TAKING THEIR LEAD from high jumpers Gianmarco Tamberi and Mutaz Barshim at the Tokyo Olympics, Oregon22 winner Katie Moon of the USA and Australia’s Nina Kennedy decided to spit the title, the first time there had ever been a shared gold medal in any event in the 40 years of the WC.
The pair couldn’t be separated on the scoresheet after they each had third-time clearances at 16-¾ (4.90) before going on to fail 3 times at 16-2¾ (4.95), and they agreed to divide the spoils rather than go to a jumpoff.
“When the final started, I don’t think sharing a gold medal would work for me but now I am completely satisfied,” said Moon, who is also the reigning Olympic champion. “What a battle it was! When it became obvious that only Nina and I were still jumping, the show had just started.”
No fewer than 6 were still in the contest as the bar moved up to 15-9 (4.80). Finland’s ’22 Euro champion Wilma Murto continued clearing bars at the first time of asking, the only vaulter at that stage with a flawless record, to hold pole position.
Kennedy and Slovenia’s 2-time NCAA Indoor winner Tina Šutej also got over this bar with their first attempts but each had a failure to their name earlier in the competition.
Moon made it 4 over 15-9 (4.80) when she slithered over on her second attempt, the bar rocking gently up and down. But she was down in 4th at this point while Great Britain’s Molly Caudery and Switzerland’s Angelica Moser found it a height too far.
At the next bar, Moon and Kennedy both flew clear at 15-11 (4.85) with their first attempts — the latter getting the first of her two Aussie Records on the night — to secure themselves medals after Murto, who was to take the bronze on fewer failures, and Šutej departed.
They then also matched each other at 16-¾, equaling Moon’s world-lead from the USAs.
Both women had close attempts at 16-2¾ (4.95) – Moon with her first vault and Kennedy with her third – which could have extended the enthralling contest further, an outcome that certainly would have delighted a rapt crowd but, in the end, it came to a rapid conclusion.
“I think we both motivated each other,” said Moon. “When she had a good attempt, I also wanted to have it. It was tiring but worth the effort. What an amazing night. I hope everyone enjoyed that one. We did.”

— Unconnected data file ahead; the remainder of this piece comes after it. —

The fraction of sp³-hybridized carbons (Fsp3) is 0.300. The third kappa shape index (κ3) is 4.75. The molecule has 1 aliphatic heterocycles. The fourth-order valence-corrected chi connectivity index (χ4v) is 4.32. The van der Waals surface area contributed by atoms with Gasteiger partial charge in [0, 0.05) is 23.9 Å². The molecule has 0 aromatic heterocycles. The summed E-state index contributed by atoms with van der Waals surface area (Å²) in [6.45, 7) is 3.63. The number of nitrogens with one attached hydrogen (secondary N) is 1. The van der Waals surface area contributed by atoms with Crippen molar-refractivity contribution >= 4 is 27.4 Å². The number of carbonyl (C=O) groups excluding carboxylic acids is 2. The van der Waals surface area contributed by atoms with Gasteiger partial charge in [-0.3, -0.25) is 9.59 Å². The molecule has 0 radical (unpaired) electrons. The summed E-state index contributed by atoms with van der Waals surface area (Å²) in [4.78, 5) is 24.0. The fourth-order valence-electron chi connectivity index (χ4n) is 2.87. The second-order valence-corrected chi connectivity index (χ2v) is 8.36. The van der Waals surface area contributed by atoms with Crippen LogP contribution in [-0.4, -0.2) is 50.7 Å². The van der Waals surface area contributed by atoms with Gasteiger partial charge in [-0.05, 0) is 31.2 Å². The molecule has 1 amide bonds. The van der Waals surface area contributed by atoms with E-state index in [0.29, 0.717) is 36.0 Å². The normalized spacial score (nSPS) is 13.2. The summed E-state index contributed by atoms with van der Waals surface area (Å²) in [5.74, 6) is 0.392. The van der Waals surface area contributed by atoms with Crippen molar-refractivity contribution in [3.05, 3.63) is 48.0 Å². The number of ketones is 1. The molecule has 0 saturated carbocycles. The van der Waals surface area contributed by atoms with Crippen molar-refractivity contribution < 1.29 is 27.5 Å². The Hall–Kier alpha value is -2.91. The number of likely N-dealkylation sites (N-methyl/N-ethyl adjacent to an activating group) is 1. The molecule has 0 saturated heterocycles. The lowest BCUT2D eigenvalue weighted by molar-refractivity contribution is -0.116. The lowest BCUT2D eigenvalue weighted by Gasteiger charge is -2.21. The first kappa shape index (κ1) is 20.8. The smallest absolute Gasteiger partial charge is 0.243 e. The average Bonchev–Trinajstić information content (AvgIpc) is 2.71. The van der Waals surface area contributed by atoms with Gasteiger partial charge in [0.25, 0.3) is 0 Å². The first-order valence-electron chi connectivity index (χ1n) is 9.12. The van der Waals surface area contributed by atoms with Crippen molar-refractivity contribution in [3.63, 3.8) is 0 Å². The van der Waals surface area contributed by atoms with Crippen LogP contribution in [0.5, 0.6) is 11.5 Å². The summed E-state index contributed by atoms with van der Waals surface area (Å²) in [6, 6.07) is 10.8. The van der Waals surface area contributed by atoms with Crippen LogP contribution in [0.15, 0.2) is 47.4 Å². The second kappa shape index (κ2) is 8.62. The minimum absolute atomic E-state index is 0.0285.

For Kennedy, who became member No. 11 of the 16-foot club, the PR when it most mattered represented in two bites a 3-inch (8cm) improvement of her prior best set in ’21.
Said the ’22 WC bronze medalist, “I jumped out of my skin tonight. It was super crazy. I felt like the whole stadium was watching every single jump. They were all around us tonight, it was really incredible. I cannot explain it. It was surreal.
“I jumped 4.82 [15-9¾] 2 years ago, and I knew I had some higher heights in me. Tonight, I just placed them together. All the girls were jumping so well tonight. I think the Olympic final next year is going to be red hot.”
One question has still to be answered by World Athletics at the time of writing.
Will both women get 1st-prize checks for $70,000 or will they “only”’ get $52,500 each — i.e., half the combined amount for the published gold and silver purses?
The full quartet of U.S. vaulters — thanks to Moon’s having a Wild Card as the defending champ — made the final.
Sandi Morris, silver medalist at the last 3 WCs, this time was down in 7th after going no higher than 15-3 (4.65) while both Hana Moll and Bridget Williams cleared 14-9 (4.50) before bringing the bar down 3 times at 15-3 to finish equal-9th and 12th respectively on the countback rule.
Nonetheless, Moll had plenty to smile about since her negotiation of the 15-3 (4.65) auto-Q bar in qualifying raised both the American Junior (U20) and High School Records — by an inch and a half from the 15-1½ (4.61) she and twin sister Amanda had each cleared earlier this year.
WOMEN’S POLE VAULT RESULTS
FINAL (August 23)
=1. Nina Kennedy (Aus) 16-¾ (4.90) NR (=WL) (=9, x W; #11 over 16ft) (also 15-11/4.85 NR);
=1. Katie Moon (US) 16-¾ (4.90) (=WL, AL);
3. Wilma Murto (Fin) 15-9 (4.80);
4. Tina Šutej (Slo) 15-9 (4.80) PR;
=5. Molly Caudery (GB) 15-7 (4.75) PR;
=5. Angelica Moser (Swi) 15-7 (4.75) PR;
7. Sandi Morris (US) 15-3 (4.65);
8. Robeilys Peinado (Ven) 15-3 (4.65);
=9. Elisa Molinarolo (Ita) 14-9 (4.50);
=9. Hana Moll (US) 14-9 (4.50);
11. Amálie Švábíková (CzR) 14-9 (4.50);
12. Bridget Williams (US) 14-9 (4.50).
(best-ever mark-for-place: =4)
QUALIFYING: (August 21)
Qualifiers: all qualifiers cleared 15-3/4.65 (highest Q ever)
(Moll HSR, AJR)—old HSR, AJR 15-1½/4.61 Moll & Amanda Moll ’23) (2, 4 WJ) (also 15-1/4.60 (x, =9 WJ; x, 3 AJ, HS);
Non-Qualifiers: [15-1/4.60—highest non-Q ever]—Ninon Chapelle (Fra), Ling Li (Chn), Lene Onsrud Retzius (Nor);
[14-9/4.50]—Imogen Ayris (NZ), Juliana Campos (Bra), Margot Chevrier (Fra), Hanga Klekner (Hun), Elina Lampela (Fin), Michaela Meijer (Swe), Alysha Newman (Can), Chunge Niu (Chn);
[14-3¼/4.35]—Marie-Julie Bonnin (Fra), Holly Bradshaw (GB), Roberta Bruni (Ita), Caroline Bonde Holm (Den), Anjuli Knäsche (Ger), Olivia McTaggart (NZ), Anicka Newell (Can), Eléni-Klaoúdia Pólak (Gre), Elien Vekemans (Bel), ;
… nh—Saga Andersson (Fin), Eliza McCartney (NZ), Mirè Reinstorf (SA), Katerína Stefanídi (Gre), Huiqin Xu (Chn).